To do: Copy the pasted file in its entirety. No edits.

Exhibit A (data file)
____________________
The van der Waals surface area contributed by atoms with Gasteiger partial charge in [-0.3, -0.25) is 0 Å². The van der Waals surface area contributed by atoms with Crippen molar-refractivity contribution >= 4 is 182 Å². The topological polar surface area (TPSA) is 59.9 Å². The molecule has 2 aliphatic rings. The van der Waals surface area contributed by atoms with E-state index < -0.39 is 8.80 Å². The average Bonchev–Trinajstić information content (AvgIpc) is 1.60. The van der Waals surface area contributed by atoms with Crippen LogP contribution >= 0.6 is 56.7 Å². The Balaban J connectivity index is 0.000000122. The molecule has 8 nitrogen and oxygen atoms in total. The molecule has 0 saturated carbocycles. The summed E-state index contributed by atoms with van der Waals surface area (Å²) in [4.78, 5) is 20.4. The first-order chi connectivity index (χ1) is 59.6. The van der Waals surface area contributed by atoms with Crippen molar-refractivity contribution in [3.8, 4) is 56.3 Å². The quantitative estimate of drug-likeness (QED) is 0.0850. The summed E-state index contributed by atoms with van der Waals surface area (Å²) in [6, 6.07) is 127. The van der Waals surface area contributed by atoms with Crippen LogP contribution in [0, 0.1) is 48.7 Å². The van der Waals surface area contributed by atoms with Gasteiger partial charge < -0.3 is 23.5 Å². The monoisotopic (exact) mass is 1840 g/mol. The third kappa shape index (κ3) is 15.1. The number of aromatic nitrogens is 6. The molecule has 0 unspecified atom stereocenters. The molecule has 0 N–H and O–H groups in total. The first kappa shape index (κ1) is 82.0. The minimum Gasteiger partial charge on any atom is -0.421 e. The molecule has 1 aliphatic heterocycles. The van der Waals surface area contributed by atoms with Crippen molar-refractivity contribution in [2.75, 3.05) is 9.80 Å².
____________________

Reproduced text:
The van der Waals surface area contributed by atoms with Gasteiger partial charge in [-0.3, -0.25) is 0 Å². The van der Waals surface area contributed by atoms with Crippen molar-refractivity contribution >= 4 is 182 Å². The topological polar surface area (TPSA) is 59.9 Å². The molecule has 2 aliphatic rings. The van der Waals surface area contributed by atoms with E-state index < -0.39 is 8.80 Å². The average Bonchev–Trinajstić information content (AvgIpc) is 1.60. The van der Waals surface area contributed by atoms with Crippen LogP contribution >= 0.6 is 56.7 Å². The Balaban J connectivity index is 0.000000122. The molecule has 8 nitrogen and oxygen atoms in total. The molecule has 0 saturated carbocycles. The summed E-state index contributed by atoms with van der Waals surface area (Å²) in [4.78, 5) is 20.4. The first-order chi connectivity index (χ1) is 59.6. The van der Waals surface area contributed by atoms with Crippen molar-refractivity contribution in [3.8, 4) is 56.3 Å². The quantitative estimate of drug-likeness (QED) is 0.0850. The summed E-state index contributed by atoms with van der Waals surface area (Å²) in [6, 6.07) is 127. The van der Waals surface area contributed by atoms with Crippen LogP contribution in [0, 0.1) is 48.7 Å². The van der Waals surface area contributed by atoms with Gasteiger partial charge < -0.3 is 23.5 Å². The monoisotopic (exact) mass is 1840 g/mol. The third kappa shape index (κ3) is 15.1. The number of aromatic nitrogens is 6. The molecule has 0 unspecified atom stereocenters. The molecule has 0 N–H and O–H groups in total. The first kappa shape index (κ1) is 82.0. The minimum Gasteiger partial charge on any atom is -0.421 e. The molecule has 1 aliphatic heterocycles. The van der Waals surface area contributed by atoms with Crippen molar-refractivity contribution in [2.75, 3.05) is 9.80 Å².